Kaseya has reported a security update published for the Kaseya KSA remote management and tracking software program to resolve the zero-day vulnerabilities, which the REvil ransomware gang fairly recently exploited in attacks on its customers and their clients.
The vulnerabilities taken advantage of in the attack were included in a group of seven flaws that the Dutch Institute for Vulnerability Disclosure (DIVD) reported to Kaseya in April 2021. Kaseya had made patches to resolve four of the seven vulnerabilities found in its Virtual System Administrator tool and introduced these as part of its April to May security updates; nonetheless, before the launch of the patches for the other three vulnerabilities, a REvil ransomware affiliate exploited one or more of them.
The attack impacted about 60 customers who had implemented the Kaseya VSA on-premises, some of which were managed service providers (MSPs). The REvil ransomware gang obtained access to their servers, encrypted them, and sent their ransomware to around 1,500 business consumers of those businesses.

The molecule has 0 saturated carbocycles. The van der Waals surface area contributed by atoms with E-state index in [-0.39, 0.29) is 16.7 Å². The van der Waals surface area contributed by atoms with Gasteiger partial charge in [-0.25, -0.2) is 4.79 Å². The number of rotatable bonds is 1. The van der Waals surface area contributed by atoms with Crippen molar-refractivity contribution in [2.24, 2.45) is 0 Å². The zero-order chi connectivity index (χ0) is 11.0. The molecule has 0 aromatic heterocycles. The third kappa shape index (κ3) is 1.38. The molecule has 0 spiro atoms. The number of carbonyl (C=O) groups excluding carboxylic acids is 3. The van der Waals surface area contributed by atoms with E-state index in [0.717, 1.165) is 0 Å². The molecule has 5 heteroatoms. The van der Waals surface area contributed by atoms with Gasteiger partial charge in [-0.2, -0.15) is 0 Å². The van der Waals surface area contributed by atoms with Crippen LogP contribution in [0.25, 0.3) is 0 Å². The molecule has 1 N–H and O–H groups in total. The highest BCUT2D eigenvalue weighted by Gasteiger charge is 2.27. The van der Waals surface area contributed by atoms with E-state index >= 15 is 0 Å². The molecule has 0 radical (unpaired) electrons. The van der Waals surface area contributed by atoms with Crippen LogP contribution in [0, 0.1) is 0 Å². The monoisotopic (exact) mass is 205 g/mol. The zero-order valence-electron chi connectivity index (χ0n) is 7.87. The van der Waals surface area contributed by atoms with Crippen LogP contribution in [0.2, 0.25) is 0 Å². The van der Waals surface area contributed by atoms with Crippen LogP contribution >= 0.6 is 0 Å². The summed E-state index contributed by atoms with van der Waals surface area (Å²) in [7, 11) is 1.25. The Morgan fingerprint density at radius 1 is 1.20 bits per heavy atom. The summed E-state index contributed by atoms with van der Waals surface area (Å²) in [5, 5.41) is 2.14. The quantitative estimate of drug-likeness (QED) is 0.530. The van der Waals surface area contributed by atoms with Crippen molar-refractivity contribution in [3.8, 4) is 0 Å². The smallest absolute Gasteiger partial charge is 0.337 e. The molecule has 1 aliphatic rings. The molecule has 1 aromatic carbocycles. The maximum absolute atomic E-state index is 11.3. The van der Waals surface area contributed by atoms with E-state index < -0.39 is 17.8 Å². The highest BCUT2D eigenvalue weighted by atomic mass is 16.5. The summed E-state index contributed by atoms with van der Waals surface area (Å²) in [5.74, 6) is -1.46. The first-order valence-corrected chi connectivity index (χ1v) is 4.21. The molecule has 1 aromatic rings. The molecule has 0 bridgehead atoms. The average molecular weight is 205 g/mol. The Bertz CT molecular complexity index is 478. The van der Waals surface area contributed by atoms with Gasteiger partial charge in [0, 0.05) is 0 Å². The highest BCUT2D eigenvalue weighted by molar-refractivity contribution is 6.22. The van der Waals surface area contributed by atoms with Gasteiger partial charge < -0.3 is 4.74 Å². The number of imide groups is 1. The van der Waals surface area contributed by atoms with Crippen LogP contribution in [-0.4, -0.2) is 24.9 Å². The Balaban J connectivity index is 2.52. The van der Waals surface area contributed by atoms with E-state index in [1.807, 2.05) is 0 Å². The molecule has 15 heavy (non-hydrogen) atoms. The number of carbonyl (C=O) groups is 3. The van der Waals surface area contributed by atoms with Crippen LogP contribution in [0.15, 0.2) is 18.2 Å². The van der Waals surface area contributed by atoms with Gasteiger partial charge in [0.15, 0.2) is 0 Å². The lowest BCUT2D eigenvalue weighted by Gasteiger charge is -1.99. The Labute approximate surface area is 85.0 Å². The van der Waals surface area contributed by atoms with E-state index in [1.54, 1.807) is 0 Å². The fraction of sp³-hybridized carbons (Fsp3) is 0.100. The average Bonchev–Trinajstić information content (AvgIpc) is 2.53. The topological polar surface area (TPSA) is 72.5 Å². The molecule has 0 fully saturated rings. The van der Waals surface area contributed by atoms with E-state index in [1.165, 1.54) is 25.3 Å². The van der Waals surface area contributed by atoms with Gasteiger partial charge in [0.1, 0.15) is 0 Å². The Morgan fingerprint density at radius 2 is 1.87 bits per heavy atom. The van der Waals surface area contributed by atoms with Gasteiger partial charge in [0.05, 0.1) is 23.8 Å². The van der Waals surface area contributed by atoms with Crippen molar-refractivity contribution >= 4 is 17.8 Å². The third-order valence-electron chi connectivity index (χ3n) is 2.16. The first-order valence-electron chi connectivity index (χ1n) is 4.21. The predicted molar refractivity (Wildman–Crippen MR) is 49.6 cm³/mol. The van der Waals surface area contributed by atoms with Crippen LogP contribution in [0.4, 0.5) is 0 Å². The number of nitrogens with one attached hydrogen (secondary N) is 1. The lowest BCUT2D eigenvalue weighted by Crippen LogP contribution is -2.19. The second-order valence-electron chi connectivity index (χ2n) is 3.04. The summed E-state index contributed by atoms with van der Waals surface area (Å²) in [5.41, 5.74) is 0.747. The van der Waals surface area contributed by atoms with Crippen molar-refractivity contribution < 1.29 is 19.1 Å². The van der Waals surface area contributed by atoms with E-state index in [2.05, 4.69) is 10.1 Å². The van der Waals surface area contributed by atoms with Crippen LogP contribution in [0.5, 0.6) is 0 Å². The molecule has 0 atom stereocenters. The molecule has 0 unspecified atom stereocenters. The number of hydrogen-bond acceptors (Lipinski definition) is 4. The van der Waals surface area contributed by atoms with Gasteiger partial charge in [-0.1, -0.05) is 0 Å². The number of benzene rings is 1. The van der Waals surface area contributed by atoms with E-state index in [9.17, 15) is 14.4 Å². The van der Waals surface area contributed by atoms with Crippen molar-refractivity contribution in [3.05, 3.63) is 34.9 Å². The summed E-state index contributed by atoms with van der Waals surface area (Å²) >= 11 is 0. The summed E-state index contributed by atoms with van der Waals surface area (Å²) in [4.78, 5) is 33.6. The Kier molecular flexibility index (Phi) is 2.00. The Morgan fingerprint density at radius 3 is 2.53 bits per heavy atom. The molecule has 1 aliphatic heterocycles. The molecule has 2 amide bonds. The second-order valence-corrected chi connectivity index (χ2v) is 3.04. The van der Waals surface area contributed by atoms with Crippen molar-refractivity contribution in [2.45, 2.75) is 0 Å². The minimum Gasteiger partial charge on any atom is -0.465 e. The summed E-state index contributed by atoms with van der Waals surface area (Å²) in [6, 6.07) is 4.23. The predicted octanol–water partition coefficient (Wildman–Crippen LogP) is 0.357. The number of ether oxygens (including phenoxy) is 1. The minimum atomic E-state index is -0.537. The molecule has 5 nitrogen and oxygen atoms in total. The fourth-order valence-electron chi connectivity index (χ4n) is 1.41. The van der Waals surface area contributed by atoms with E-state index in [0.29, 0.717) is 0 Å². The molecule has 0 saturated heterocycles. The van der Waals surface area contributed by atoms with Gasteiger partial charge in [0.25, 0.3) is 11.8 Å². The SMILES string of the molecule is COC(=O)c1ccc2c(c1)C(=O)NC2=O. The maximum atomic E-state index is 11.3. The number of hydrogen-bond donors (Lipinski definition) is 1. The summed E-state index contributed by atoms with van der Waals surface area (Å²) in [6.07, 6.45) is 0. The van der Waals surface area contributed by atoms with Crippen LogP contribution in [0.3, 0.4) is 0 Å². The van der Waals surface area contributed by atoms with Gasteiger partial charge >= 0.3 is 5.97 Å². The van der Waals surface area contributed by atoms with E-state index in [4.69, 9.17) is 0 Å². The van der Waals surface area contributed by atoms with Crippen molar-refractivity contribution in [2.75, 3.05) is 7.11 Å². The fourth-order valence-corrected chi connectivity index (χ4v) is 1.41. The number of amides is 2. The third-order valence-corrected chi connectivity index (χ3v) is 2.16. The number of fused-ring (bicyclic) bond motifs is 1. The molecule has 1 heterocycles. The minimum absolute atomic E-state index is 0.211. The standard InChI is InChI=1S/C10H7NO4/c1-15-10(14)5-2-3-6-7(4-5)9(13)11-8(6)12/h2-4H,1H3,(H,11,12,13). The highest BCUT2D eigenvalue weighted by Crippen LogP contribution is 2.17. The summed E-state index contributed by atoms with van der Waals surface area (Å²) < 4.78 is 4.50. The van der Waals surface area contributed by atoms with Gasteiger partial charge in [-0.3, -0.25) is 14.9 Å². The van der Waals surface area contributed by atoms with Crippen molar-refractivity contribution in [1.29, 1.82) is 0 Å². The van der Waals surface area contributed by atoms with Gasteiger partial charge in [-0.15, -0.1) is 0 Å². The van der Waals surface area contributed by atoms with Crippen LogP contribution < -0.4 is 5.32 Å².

Following the attack on July 2, 2021, Kaseya informed its clients to power down their on-premises VSA servers until the vulnerabilities were dealt with and its SaaS servers were turned off as the SaaS program likewise had vulnerabilities, even if its cloud-based service was not impacted by the attack. Those servers are at this time being restarted in stages and the remaining three patches were issued in the VSA 9.5.7a (22.214.171.12494) update.
The three vulnerabilities resolved in the newest security update are
- CVE-2021-30116 – a business logic and credential leak vulnerability
- CVE-2021-30120 – a 2FA bypass vulnerability
- CVE-2021-30119 – a cross-site scripting vulnerability
Kaseya tells that three more vulnerabilities in the tool were also sorted out by the update. These are
- a failure to make use of a secure flag for user portal session cookies
- a vulnerability that loaded files to a VSA server
- a vulnerability that exposed a password hash was exposed making weak passwords susceptible to brute force attacks
Kaseya has suggested a procedure for implementing the update to lessen risk. This requires making certain the VSA server is singled out and not hooked up to the Internet, seeking for Indicators of Compromise (IoCs) to find out if servers or endpoints had been compromised, then making use of the update.
The entire method for updating on-premises VSA servers and making them secure is discussed in the Kaseya On Premises Startup Readiness Guide.